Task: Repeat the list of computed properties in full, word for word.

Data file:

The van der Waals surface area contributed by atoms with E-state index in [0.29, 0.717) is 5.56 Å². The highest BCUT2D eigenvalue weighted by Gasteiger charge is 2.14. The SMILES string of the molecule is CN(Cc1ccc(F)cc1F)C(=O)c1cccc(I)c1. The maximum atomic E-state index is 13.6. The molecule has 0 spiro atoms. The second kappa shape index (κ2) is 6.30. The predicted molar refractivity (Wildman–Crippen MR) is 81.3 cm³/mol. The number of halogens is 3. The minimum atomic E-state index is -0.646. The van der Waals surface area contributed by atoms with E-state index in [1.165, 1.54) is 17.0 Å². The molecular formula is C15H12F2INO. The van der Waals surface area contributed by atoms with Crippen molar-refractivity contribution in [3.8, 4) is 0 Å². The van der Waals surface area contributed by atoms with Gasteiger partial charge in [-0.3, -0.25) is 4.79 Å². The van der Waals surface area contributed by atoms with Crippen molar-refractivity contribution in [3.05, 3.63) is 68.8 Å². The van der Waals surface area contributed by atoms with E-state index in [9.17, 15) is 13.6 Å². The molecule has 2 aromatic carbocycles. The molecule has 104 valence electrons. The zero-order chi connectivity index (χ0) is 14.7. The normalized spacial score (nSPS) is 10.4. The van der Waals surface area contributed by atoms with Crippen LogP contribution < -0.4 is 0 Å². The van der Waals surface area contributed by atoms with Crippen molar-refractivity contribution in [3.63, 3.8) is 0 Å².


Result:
The van der Waals surface area contributed by atoms with E-state index in [0.29, 0.717) is 5.56 Å². The highest BCUT2D eigenvalue weighted by Gasteiger charge is 2.14. The SMILES string of the molecule is CN(Cc1ccc(F)cc1F)C(=O)c1cccc(I)c1. The maximum atomic E-state index is 13.6. The molecule has 0 spiro atoms. The second kappa shape index (κ2) is 6.30. The predicted molar refractivity (Wildman–Crippen MR) is 81.3 cm³/mol. The number of halogens is 3. The minimum atomic E-state index is -0.646. The van der Waals surface area contributed by atoms with E-state index in [1.165, 1.54) is 17.0 Å². The molecular formula is C15H12F2INO. The van der Waals surface area contributed by atoms with Crippen molar-refractivity contribution in [3.8, 4) is 0 Å². The van der Waals surface area contributed by atoms with Gasteiger partial charge in [-0.3, -0.25) is 4.79 Å². The van der Waals surface area contributed by atoms with Crippen molar-refractivity contribution in [3.05, 3.63) is 68.8 Å². The van der Waals surface area contributed by atoms with E-state index in [9.17, 15) is 13.6 Å². The molecule has 2 aromatic carbocycles. The molecule has 104 valence electrons. The zero-order chi connectivity index (χ0) is 14.7. The normalized spacial score (nSPS) is 10.4. The van der Waals surface area contributed by atoms with Crippen LogP contribution < -0.4 is 0 Å². The van der Waals surface area contributed by atoms with Crippen molar-refractivity contribution in [3.63, 3.8) is 0 Å².